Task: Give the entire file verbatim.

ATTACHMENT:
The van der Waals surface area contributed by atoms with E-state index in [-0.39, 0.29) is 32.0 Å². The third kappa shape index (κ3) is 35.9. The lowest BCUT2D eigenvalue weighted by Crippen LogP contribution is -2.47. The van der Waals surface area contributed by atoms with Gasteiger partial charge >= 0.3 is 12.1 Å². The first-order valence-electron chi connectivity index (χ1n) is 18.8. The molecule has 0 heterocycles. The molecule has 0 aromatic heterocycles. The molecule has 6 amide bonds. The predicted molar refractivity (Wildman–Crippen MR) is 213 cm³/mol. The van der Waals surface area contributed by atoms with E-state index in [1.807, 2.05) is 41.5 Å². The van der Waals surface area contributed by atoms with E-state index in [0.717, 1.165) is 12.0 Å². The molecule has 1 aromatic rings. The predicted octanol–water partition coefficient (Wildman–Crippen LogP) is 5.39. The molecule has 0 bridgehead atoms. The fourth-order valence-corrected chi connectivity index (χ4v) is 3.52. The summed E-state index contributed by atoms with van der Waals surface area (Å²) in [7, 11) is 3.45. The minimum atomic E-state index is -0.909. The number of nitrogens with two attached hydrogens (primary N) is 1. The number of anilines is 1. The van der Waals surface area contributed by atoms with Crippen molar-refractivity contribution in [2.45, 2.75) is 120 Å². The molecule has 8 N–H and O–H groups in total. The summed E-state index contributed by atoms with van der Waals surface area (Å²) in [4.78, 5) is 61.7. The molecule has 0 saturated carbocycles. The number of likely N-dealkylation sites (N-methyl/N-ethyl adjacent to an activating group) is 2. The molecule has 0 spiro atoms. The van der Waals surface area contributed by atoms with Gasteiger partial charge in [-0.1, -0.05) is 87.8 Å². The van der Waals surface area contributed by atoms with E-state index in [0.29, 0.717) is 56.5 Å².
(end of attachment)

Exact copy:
The van der Waals surface area contributed by atoms with E-state index in [-0.39, 0.29) is 32.0 Å². The third kappa shape index (κ3) is 35.9. The lowest BCUT2D eigenvalue weighted by Crippen LogP contribution is -2.47. The van der Waals surface area contributed by atoms with Gasteiger partial charge >= 0.3 is 12.1 Å². The first-order valence-electron chi connectivity index (χ1n) is 18.8. The molecule has 0 heterocycles. The molecule has 0 aromatic heterocycles. The molecule has 6 amide bonds. The predicted molar refractivity (Wildman–Crippen MR) is 213 cm³/mol. The van der Waals surface area contributed by atoms with E-state index in [1.807, 2.05) is 41.5 Å². The van der Waals surface area contributed by atoms with E-state index in [0.717, 1.165) is 12.0 Å². The molecule has 1 aromatic rings. The predicted octanol–water partition coefficient (Wildman–Crippen LogP) is 5.39. The molecule has 0 bridgehead atoms. The fourth-order valence-corrected chi connectivity index (χ4v) is 3.52. The summed E-state index contributed by atoms with van der Waals surface area (Å²) in [7, 11) is 3.45. The minimum atomic E-state index is -0.909. The number of nitrogens with two attached hydrogens (primary N) is 1. The number of anilines is 1. The van der Waals surface area contributed by atoms with Crippen molar-refractivity contribution in [2.45, 2.75) is 120 Å². The molecule has 8 N–H and O–H groups in total. The summed E-state index contributed by atoms with van der Waals surface area (Å²) in [4.78, 5) is 61.7. The molecule has 0 saturated carbocycles. The number of likely N-dealkylation sites (N-methyl/N-ethyl adjacent to an activating group) is 2. The molecule has 0 spiro atoms. The van der Waals surface area contributed by atoms with Gasteiger partial charge in [-0.1, -0.05) is 87.8 Å². The van der Waals surface area contributed by atoms with E-state index in [0.29, 0.717) is 56.5 Å².